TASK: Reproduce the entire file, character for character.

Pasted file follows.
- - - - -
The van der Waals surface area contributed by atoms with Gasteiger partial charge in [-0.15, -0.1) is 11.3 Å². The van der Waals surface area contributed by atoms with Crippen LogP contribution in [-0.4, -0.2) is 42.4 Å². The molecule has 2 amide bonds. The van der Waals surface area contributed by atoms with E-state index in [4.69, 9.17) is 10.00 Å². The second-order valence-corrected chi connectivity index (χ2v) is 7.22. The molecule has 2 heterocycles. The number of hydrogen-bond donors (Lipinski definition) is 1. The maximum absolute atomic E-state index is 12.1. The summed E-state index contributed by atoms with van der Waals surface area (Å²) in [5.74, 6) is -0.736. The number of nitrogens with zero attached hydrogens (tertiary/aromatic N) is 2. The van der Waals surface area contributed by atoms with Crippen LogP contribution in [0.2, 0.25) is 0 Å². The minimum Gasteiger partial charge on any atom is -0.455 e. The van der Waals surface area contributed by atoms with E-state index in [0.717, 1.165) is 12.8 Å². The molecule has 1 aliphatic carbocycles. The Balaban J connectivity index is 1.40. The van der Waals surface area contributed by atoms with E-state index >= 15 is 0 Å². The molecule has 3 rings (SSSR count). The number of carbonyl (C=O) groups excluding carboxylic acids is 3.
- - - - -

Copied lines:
The van der Waals surface area contributed by atoms with Gasteiger partial charge in [-0.15, -0.1) is 11.3 Å². The van der Waals surface area contributed by atoms with Crippen LogP contribution in [-0.4, -0.2) is 42.4 Å². The molecule has 2 amide bonds. The van der Waals surface area contributed by atoms with E-state index in [4.69, 9.17) is 10.00 Å². The second-order valence-corrected chi connectivity index (χ2v) is 7.22. The molecule has 2 heterocycles. The number of hydrogen-bond donors (Lipinski definition) is 1. The maximum absolute atomic E-state index is 12.1. The summed E-state index contributed by atoms with van der Waals surface area (Å²) in [5.74, 6) is -0.736. The number of nitrogens with zero attached hydrogens (tertiary/aromatic N) is 2. The van der Waals surface area contributed by atoms with Crippen LogP contribution in [0.2, 0.25) is 0 Å². The minimum Gasteiger partial charge on any atom is -0.455 e. The van der Waals surface area contributed by atoms with E-state index in [0.717, 1.165) is 12.8 Å². The molecule has 1 aliphatic carbocycles. The Balaban J connectivity index is 1.40. The van der Waals surface area contributed by atoms with E-state index >= 15 is 0 Å². The molecule has 3 rings (SSSR count). The number of carbonyl (C=O) groups excluding carboxylic acids is 3.